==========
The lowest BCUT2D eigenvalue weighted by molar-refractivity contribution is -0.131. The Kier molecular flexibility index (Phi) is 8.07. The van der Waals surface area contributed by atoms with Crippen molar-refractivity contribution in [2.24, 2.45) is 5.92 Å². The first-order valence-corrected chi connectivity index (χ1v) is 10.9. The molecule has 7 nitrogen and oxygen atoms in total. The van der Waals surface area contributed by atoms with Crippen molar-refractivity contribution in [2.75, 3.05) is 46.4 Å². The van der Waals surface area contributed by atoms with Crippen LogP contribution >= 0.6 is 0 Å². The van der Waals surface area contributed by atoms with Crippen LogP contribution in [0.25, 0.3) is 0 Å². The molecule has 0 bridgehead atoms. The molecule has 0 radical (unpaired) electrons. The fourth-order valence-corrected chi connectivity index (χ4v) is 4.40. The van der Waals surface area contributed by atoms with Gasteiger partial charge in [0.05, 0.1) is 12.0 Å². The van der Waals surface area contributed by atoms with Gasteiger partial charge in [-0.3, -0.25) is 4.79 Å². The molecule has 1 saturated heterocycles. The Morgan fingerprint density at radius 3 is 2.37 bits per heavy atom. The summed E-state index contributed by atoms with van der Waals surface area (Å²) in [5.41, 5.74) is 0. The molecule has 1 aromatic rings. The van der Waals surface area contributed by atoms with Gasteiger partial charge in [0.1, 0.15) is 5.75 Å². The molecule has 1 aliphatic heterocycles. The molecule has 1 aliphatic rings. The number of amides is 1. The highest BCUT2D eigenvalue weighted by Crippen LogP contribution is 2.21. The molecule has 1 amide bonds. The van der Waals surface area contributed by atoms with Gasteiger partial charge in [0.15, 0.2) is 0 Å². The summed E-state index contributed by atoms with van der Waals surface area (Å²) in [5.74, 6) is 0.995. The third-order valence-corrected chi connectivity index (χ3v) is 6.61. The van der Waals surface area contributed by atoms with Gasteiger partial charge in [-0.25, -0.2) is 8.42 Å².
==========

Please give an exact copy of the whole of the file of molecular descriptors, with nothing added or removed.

The lowest BCUT2D eigenvalue weighted by molar-refractivity contribution is -0.131. The Kier molecular flexibility index (Phi) is 8.07. The van der Waals surface area contributed by atoms with Crippen molar-refractivity contribution in [2.24, 2.45) is 5.92 Å². The first-order valence-corrected chi connectivity index (χ1v) is 10.9. The molecule has 7 nitrogen and oxygen atoms in total. The van der Waals surface area contributed by atoms with Crippen molar-refractivity contribution in [2.75, 3.05) is 46.4 Å². The van der Waals surface area contributed by atoms with Crippen LogP contribution >= 0.6 is 0 Å². The van der Waals surface area contributed by atoms with Crippen LogP contribution in [0.25, 0.3) is 0 Å². The molecule has 0 bridgehead atoms. The molecule has 0 radical (unpaired) electrons. The fourth-order valence-corrected chi connectivity index (χ4v) is 4.40. The van der Waals surface area contributed by atoms with Gasteiger partial charge in [0.05, 0.1) is 12.0 Å². The van der Waals surface area contributed by atoms with Gasteiger partial charge in [-0.3, -0.25) is 4.79 Å². The molecule has 1 saturated heterocycles. The Morgan fingerprint density at radius 3 is 2.37 bits per heavy atom. The summed E-state index contributed by atoms with van der Waals surface area (Å²) in [5.41, 5.74) is 0. The molecule has 1 aromatic rings. The van der Waals surface area contributed by atoms with Gasteiger partial charge in [0.1, 0.15) is 5.75 Å². The molecule has 1 aliphatic heterocycles. The molecule has 1 aliphatic rings. The number of amides is 1. The highest BCUT2D eigenvalue weighted by Crippen LogP contribution is 2.21. The molecule has 1 amide bonds. The van der Waals surface area contributed by atoms with Gasteiger partial charge in [0.15, 0.2) is 0 Å². The summed E-state index contributed by atoms with van der Waals surface area (Å²) in [5.74, 6) is 0.995. The third-order valence-corrected chi connectivity index (χ3v) is 6.61. The van der Waals surface area contributed by atoms with Gasteiger partial charge in [-0.25, -0.2) is 8.42 Å².